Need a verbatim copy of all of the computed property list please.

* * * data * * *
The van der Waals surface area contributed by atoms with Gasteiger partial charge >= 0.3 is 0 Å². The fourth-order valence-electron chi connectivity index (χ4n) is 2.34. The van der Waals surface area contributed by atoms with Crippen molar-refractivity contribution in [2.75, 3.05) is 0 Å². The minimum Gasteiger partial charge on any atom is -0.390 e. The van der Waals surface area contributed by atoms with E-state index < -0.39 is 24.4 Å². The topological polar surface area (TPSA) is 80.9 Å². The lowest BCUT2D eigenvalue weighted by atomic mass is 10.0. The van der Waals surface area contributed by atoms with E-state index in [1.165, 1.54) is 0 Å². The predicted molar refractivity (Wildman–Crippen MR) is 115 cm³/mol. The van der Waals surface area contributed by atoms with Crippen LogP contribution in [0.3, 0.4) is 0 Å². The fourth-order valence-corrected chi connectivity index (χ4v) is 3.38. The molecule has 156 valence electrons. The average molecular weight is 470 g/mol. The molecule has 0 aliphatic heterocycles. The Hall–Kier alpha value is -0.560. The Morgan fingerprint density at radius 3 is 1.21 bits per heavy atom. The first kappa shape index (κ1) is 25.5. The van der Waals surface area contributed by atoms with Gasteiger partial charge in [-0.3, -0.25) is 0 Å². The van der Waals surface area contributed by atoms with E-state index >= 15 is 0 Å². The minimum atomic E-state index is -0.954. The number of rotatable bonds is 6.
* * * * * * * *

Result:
The van der Waals surface area contributed by atoms with Gasteiger partial charge >= 0.3 is 0 Å². The fourth-order valence-electron chi connectivity index (χ4n) is 2.34. The van der Waals surface area contributed by atoms with Crippen molar-refractivity contribution in [2.75, 3.05) is 0 Å². The minimum Gasteiger partial charge on any atom is -0.390 e. The van der Waals surface area contributed by atoms with E-state index < -0.39 is 24.4 Å². The topological polar surface area (TPSA) is 80.9 Å². The lowest BCUT2D eigenvalue weighted by atomic mass is 10.0. The van der Waals surface area contributed by atoms with E-state index in [1.165, 1.54) is 0 Å². The predicted molar refractivity (Wildman–Crippen MR) is 115 cm³/mol. The van der Waals surface area contributed by atoms with Crippen LogP contribution in [0.3, 0.4) is 0 Å². The fourth-order valence-corrected chi connectivity index (χ4v) is 3.38. The molecule has 156 valence electrons. The average molecular weight is 470 g/mol. The molecule has 0 aliphatic heterocycles. The Hall–Kier alpha value is -0.560. The Morgan fingerprint density at radius 3 is 1.21 bits per heavy atom. The first kappa shape index (κ1) is 25.5. The van der Waals surface area contributed by atoms with Gasteiger partial charge in [-0.3, -0.25) is 0 Å². The van der Waals surface area contributed by atoms with E-state index >= 15 is 0 Å². The minimum atomic E-state index is -0.954. The number of rotatable bonds is 6.